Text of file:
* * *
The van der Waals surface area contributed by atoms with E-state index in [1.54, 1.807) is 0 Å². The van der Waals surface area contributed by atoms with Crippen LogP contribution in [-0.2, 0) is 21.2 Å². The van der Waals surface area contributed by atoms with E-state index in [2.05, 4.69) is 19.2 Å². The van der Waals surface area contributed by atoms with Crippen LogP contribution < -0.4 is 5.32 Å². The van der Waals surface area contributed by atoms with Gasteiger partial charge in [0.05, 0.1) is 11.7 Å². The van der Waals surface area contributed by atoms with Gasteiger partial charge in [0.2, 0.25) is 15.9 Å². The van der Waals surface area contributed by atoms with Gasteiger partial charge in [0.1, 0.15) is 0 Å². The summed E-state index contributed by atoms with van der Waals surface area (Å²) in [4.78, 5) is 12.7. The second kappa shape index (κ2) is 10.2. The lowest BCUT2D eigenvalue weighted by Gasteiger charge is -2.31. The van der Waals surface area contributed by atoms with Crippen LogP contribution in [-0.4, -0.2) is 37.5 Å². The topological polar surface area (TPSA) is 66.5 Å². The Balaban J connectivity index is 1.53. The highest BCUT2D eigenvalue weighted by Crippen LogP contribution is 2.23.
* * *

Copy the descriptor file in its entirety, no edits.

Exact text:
The van der Waals surface area contributed by atoms with E-state index in [1.54, 1.807) is 0 Å². The van der Waals surface area contributed by atoms with Crippen LogP contribution in [-0.2, 0) is 21.2 Å². The van der Waals surface area contributed by atoms with E-state index in [2.05, 4.69) is 19.2 Å². The van der Waals surface area contributed by atoms with Crippen LogP contribution < -0.4 is 5.32 Å². The van der Waals surface area contributed by atoms with Gasteiger partial charge in [0.05, 0.1) is 11.7 Å². The van der Waals surface area contributed by atoms with Gasteiger partial charge in [0.2, 0.25) is 15.9 Å². The van der Waals surface area contributed by atoms with Gasteiger partial charge in [0.1, 0.15) is 0 Å². The summed E-state index contributed by atoms with van der Waals surface area (Å²) in [4.78, 5) is 12.7. The second kappa shape index (κ2) is 10.2. The lowest BCUT2D eigenvalue weighted by Gasteiger charge is -2.31. The van der Waals surface area contributed by atoms with Crippen LogP contribution in [-0.4, -0.2) is 37.5 Å². The topological polar surface area (TPSA) is 66.5 Å². The Balaban J connectivity index is 1.53. The highest BCUT2D eigenvalue weighted by Crippen LogP contribution is 2.23.